What I wrote:

“…your cute cat is there for all these scary and sad moments, weaving through robot legs and sleeping on top of pillows in chill, rundown apartments. This adds tension, as a cat is a vulnerable creature that cannot kill a Zurk infestation in the same way as your stereotypical gun-toting protagonist. There is a certain terror in controlling a creature this fragile and helpless.

Yet our furry critter also momentarily diffuses the greater existential dread running through the game. Whenever the idea that humanity spent its final years fading away underground becomes too heavy, you can always have your cat sleep on a cute pillow, scratch up an art deco wall, or knock over a precariously positioned can of paint. Where some games have a dedicated dodge or swing button, Stray literally has a button dedicated to meowing.”

The House of The Dragon

This Westerosian prequel is set over a hundred years before The Game of Thrones show that became an international sensation, back when the Targaryen's still controlled the continent and dragons roamed the land. The House of the Dragon is about a feud between Queen Rhaenyra Targaryen and Queen Alicent Hightower and the men pushing them toward a civil war that will ravage the continent.

What I wrote:

“HBO’s Game of Thrones spinoff, The House of the Dragon (sometimes referred to online as House of Dragons), knew what it wanted to talk about in the very first episode. After it’s revealed that between two contenders to the throne — the cowardly Viserys I Targaryen and the wiser Rhaenys Targaryen — Viserys is given the Iron Throne because he is a man, we know that patriarchy is going to be a throughline in this story.

Westeros is a misogynistic society. Protagonist Rhaenyra Targaryen is repeatedly told that she cannot succeed her father — even after he has named her his successor — because he has also fathered a son. While both Rhaenyra and her gay husband (played by snack John Macmillan) fool around on the side, she’s the one who is scrutinized for it. She sires children outside of wedlock, and people talk openly about it in a way that would get them straight-up executed if she were a man. Hand of the King, Ser Otto Hightower, is so confident in his grandson’s succession that he undermines Rhaenyra’s legitimacy and treasonously plans for how he can ascend to the throne after Viserys’s death.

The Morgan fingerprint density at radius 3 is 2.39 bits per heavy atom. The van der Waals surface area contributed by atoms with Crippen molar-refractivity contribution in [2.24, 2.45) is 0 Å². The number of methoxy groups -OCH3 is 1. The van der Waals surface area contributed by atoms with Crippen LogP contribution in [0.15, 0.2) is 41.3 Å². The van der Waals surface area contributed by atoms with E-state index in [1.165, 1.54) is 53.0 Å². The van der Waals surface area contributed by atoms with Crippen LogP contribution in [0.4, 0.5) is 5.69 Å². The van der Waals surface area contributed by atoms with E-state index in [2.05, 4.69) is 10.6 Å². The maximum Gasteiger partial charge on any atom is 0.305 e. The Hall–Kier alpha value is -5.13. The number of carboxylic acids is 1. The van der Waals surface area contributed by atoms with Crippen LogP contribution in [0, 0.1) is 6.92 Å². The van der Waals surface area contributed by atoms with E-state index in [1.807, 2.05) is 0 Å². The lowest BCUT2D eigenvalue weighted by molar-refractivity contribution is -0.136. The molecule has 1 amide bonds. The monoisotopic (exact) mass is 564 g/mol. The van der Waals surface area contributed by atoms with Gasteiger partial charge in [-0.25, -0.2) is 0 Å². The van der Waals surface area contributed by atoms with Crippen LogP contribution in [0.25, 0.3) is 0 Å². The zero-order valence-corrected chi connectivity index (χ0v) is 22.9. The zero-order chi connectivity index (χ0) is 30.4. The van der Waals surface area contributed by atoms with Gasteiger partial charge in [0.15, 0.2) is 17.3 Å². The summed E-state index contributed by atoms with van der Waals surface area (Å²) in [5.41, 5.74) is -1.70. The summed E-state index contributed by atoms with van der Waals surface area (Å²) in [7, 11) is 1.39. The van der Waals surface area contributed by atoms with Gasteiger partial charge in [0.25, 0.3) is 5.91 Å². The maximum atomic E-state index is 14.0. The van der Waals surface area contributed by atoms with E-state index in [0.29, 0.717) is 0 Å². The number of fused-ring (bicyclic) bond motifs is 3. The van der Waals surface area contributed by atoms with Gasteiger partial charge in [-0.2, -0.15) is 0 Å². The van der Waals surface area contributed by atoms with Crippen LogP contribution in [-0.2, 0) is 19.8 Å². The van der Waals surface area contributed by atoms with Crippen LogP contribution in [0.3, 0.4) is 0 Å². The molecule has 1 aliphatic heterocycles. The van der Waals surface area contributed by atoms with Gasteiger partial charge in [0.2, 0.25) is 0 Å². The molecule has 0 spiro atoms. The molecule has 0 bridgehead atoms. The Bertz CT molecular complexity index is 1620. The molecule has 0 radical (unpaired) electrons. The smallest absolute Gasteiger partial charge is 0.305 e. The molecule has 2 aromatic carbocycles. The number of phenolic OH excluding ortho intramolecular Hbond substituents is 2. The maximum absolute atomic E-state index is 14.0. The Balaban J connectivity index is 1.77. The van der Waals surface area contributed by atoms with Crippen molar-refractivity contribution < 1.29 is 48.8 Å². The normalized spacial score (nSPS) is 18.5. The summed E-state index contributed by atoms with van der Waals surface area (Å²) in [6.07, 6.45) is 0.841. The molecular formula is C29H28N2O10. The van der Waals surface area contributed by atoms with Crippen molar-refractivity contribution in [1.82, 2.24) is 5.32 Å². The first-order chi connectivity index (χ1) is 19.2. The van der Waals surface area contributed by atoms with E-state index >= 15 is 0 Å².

Yet more than the unfair expectations that women who want power must deal with to vie for it, The House of the Dragon is about how men use women to get what they want. It’s not simply that women are barred from positions of power and must work harder for less, but how they are so thoroughly groomed from an early age to follow the whims of men that resisting them becomes nearly impossible.”

Andor

This show is the best piece of Star Wars content out there right now. It's a prequel to the Rogue One movie, focusing on the character Cassian Andor and the radicalization that lead him to be a central figure in the Rebel Alliance. Filled with a diverse set of characters, Andor is a genuine exploration of fascism and what it takes to resist it.

What I wrote:

“It’s hard to understate how shocked and happy I am that Andor exists. I have been banging a drum for years that Disney has been putting out programming that often appropriates the aesthetic of social change and revolution while advancing pretty regressive narratives (see my take on Black Panther and She-Hulk as examples).

Yet with Andor, we have a show that is saying something explicit about the need for direct action in fighting fascism without pulling any punches. It is an earnest text that covers a lot of ground, and like every commenter with half a brain, the fact that the Disney corporation greenlit it is shocking to me. We get a show that depicts fascism as it actually is, and that is sadly too rare in pop culture.”

Conclusion

And now you know the best content of 2022. If you want to stay in the loop with other cool media takes, you know where to find me.

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About the Creator

Alex Mell-Taylor

I write long-form pieces on timely themes inside entertainment, pop culture, video games, gender, sexuality, race and politics. My writing currently reaches a growing audience of over 10,000 people every month across various publications.